By the President of the United States of America
Two hundred years ago, the men and women of the American Revolution pledged their lives, their fortunes, and their sacred honor in the struggle for independence, which ended September 3, 1783, with the signing of the Treaty of Paris. In breaking with the past, they did not neglect to build a better system for their posterity.
Today, we look back 200 years, not merely to take pride in our history; we look back during this Bicentennial to learn some practical lessons for today and tomorrow. As we pay tribute, let us renew together our Founding Fathers' pledge to our country-our lives, our fortunes, and our sacred honor. Let us always remember that freedom does not come free.
Congress, by. a joint resolution of February 29, 1.952, designated the 17th day of September of each year as Citizenship Day in commemoration of the formation and signing of the Constitution of the United States on September 17, 1787, and authorized the_ President to issue annually a proclamation calling upon officials of the Government to display the United States flag on all Government buildings on such day. By a joint resolution of August 2, 1956, Congress authorized the President to designate the period beginning September 17 and ending September 23 of each year as Constitution Week and to issue a proclamation calling for the observance of such week.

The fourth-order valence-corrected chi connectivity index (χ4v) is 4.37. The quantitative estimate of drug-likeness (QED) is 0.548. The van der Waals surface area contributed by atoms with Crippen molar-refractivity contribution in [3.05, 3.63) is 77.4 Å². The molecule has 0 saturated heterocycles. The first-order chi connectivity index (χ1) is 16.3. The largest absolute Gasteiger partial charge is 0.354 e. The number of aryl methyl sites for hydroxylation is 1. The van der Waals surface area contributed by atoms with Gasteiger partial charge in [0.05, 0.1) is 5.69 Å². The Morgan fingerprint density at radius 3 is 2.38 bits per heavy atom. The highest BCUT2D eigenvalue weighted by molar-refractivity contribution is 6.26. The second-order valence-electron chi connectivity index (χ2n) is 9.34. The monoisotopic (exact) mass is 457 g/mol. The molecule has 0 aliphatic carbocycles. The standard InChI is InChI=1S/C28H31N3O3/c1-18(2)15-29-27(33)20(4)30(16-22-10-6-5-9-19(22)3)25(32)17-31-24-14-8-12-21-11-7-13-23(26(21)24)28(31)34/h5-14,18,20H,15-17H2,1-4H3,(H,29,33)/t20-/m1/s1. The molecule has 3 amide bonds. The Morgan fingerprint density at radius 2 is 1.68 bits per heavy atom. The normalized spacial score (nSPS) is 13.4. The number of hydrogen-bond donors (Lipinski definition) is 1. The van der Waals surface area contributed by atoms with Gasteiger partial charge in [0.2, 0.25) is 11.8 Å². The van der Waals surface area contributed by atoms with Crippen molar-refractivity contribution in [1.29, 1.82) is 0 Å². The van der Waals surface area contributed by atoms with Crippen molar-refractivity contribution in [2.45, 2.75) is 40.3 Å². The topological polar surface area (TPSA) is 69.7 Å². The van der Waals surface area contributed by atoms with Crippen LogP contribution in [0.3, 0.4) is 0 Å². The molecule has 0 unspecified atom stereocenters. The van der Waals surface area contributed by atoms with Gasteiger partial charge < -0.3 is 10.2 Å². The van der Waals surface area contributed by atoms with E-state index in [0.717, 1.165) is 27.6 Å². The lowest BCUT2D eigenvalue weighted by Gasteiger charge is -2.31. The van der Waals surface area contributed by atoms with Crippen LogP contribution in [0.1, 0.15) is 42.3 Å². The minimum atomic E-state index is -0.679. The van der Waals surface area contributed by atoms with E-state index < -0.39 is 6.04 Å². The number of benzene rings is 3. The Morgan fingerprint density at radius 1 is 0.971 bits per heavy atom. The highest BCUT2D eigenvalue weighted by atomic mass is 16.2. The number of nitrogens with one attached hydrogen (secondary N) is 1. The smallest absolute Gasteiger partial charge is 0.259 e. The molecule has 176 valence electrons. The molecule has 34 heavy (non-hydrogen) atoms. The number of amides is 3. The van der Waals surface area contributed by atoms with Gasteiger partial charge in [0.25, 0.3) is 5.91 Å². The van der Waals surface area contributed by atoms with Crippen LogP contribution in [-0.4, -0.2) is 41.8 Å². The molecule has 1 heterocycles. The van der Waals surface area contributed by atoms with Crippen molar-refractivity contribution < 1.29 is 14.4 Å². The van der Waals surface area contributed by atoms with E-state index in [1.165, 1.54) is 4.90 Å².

Now, Therefore, I, Gerald R. Ford, President of the United States of America, call upon appropriate Government officials to display the flag of the United States on all Government buildings on Citizenship Day, September 17, 1975-the 188th anniversary of the signing of the Constitution. I urge Federal, State, and local officials, as well as leaders of civic, educational and religious organizations, to conduct appropriate ceremonies and programs on that day.
I also designate as Constitution Week the period beginning September 17 and ending September 23, 1975, and urge all Americans to observe that week with appropriate ceremonies and activities in their schools, churches and in other suitable places in order to foster a better understanding of the Constitution, and of the rights and responsibilities of United States citizens.
In Witness Whereof, I have hereunto set my hand this twenty-seventh day of August, in the year of our Lord nineteen hundred and seventy-five, and of the Independence of the United States of America the two-hundredth.
GERALD R. FORD